Implications o f fin 48 for colleges universities a nd their foundations
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Implications O f FIN 48 For Colleges, Universities A nd Their Foundations. Presented by: Richard J. Locastro , CPA, J.D. Gelman , Rosenberg & Freedman. Seventeenth Annual Tax Institute for Colleges and Universities Indianapolis, IN May 25, 2010. Richard Locastro, CPA, J.D.

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Implications O f FIN 48 For Colleges, Universities A nd Their Foundations

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Implications o f fin 48 for colleges universities a nd their foundations

Implications Of FIN 48 For Colleges, Universities And Their Foundations

Presented by:

Richard J. Locastro, CPA, J.D.

Gelman, Rosenberg & Freedman

Seventeenth Annual Tax Institute for Colleges and Universities

Indianapolis, IN

May 25, 2010


Implications o f fin 48 for colleges universities a nd their foundations

Richard Locastro, CPA, J.D.

Dick Locastro is a Principal in Gelman, Rosenberg & Freedman’s Nonprofit Tax Department. Mr. Locastro has over 20 years’ experience providing tax services to tax-exempt organizations. He spent five years in a National Tax office with Big Four firms, including three years in KPMG’s Washington National Tax office where he provided tax consulting services to tax-exempt clients across the country.

His clients included private foundations, colleges, universities, healthcare organizations, museums and other large nonprofit institutions. Prior to joining Gelman, Rosenberg & Freedman, he spent three years as the Senior Director of Tax Consulting Services at Arctic International LLC, where he provided nonresident alien tax consulting services to colleges, universities, and other tax-exempt organizations.

  • Mr. Locastro is a member of the American Institute of Certified Public Accountants and the New York State Bar Association. He received his B.S. Accounting, Magna cum Laude, from Le Moyne College, Syracuse, N.Y., and his J.D. from the University of North Carolina, Chapel Hill.


Overview

Overview

  • Background

  • Basic structure of FIN 48

  • Application to Tax-exempt Organizations

  • Other FIN 48 issues for Preparers and Organizations

  • Questions and Answers


Background

Background

  • FASB Interpretation Number (FIN) 48, Accounting for Uncertainty in Income Taxes, was released in July 2006

  • FIN 48 is an interpretation of FAS 109, Accounting for Income Taxes and applies to all entities, including tax-exempt entities, that prepare GAAP basis financial statements


Background1

Background

  • FAS 109 is now ASC Topic 740 (ASC 740)

  • FIN 48 concepts are now found throughout Topic 740

  • “FIN 48” will be used for presentation purposes


Background2

Background

  • FIN 48 is generally effective for “public” entities for fiscal years beginning after December 15th, 2006

  • Effective for nonpublic entities for fiscal years beginning after December 15th, 2008

  • Most tax-exempt entities would be considered nonpublic entities


Background3

Background

  • A tax-exempt entity may be considered a public entity if, for example, it has tax-exempt bonds traded in a public market.


Fin 48 basics

FIN 48 Basics


Fin 48 basics1

FIN 48 Basics

  • FIN 48 determines how to record and measure a “tax position” for financial statement purposes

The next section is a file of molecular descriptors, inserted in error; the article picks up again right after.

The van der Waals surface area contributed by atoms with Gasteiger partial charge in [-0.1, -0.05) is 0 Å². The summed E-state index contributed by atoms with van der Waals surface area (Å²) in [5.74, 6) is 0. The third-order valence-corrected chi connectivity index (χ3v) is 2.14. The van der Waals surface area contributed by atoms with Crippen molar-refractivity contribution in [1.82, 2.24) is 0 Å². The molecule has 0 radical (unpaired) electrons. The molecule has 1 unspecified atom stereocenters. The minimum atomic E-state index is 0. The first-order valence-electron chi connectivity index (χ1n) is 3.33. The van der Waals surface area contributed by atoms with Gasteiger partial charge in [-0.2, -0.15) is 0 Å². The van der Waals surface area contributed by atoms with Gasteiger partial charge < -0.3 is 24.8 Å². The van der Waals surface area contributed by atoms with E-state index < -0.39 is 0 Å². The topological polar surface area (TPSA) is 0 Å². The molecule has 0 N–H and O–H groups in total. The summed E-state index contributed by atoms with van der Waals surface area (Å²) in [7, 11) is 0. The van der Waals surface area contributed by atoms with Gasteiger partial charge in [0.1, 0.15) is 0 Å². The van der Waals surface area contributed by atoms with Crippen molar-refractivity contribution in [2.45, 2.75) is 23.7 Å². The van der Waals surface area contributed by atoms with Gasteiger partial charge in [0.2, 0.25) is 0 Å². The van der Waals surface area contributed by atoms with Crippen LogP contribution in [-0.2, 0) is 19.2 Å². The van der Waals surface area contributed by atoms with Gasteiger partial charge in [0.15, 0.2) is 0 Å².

• It applies to all entities that prepare GAAP financial statements

  • It applies to income taxes – defined as domestic and foreign federal, state and local (including franchise) taxes based on income


Fin 48 basics2

FIN 48 Basics

  • FIN 48 applies to:

    • All material tax positions taken or expected to be taken

    • On any income tax return

    • Including those filed or that should have been filed with federal, state, local or international taxing authorities


Fin 48 basics3

FIN 48 Basics

  • A tax position includes (but is not limited to):

    • A decision not to file a tax return

    • An allocation or a shift of income between jurisdictions

    • The characterization of income or a decision to exclude reporting taxable income in a tax return

    • A decision to classify a transaction, entity, or other position in a tax return as tax exempt

    • An entity’s status, including its status as a pass-through entity or a tax-exempt not-for-profit entity


Fin 48 basics4

FIN 48 Basics

  • The “unit of account” depends on the facts and circumstances

  • Two factors should be considered:

    • The manner in which prepares and supports its income tax return

    • The approach it anticipates the taxing authority will take during an examination

  • For example, with respect to unrelated business income activities the appropriate unit of account may be each separate activity


Fin 48 basics5

FIN 48 Basics

  • FIN 48 is a two-step process

    • Recognition

    • Measurement

  • FIN 48 uses a “more-likely-than-not” (MLTN) standard

  • An organization may not recognize the tax benefits of a tax position unless it is MLTN, based on its technical merits, that the tax position will be sustained upon examination


Fin 48 basics recognition

FIN 48 Basics - Recognition

  • An organization may not recognize the tax benefits of a tax position unless it is MLTN, based on its technical merits, that the tax position will be sustained upon examination

  • In assessing whether a tax position is MLTN, it is presumed that the tax position:

    • will be examined,

    • by the appropriate taxing authority, and

    • the appropriate tax authority has full knowledge of all the relevant information


Fin 48 basics recognition1

FIN 48 Basics - Recognition

  • The technical merits of a tax position derive from sources of authority in the tax law (e.g. legislation, regulations, rulings, cases)


Fin 48 basics measurement

FIN 48 Basics – Measurement

  • If a position does not meet the MLTN threshold, no tax benefit may be recognized

  • If the position does meet the MLTN threshold, then the tax benefit must be measured

  • The tax benefit recognized is the largest amount of tax benefit that is more than 50 percent likely to be realized upon ultimate settlement


Fin 48 basics measurement1

FIN 48 Basics – Measurement


Fin 48 basics measurement2

FIN 48 Basics – Measurement

  • In this example, the amount of tax benefit to be recognized is $60 – the largest cumulative benefit that is more than 50% likely

  • As of each subsequent balance sheet date, unresolved uncertain tax positions must be reassessed


Fin 48 basics measurement3

FIN 48 Basics – Measurement

  • Tax positions will fall into one of three categories with the following consequences:

    • Highly certain – no liability needs to be accrued

    • MLTN – amount of liability will have to be determined

    • Less likely than not – liability for entire amount (if material) will be accrued


Fin 48 basics measurement4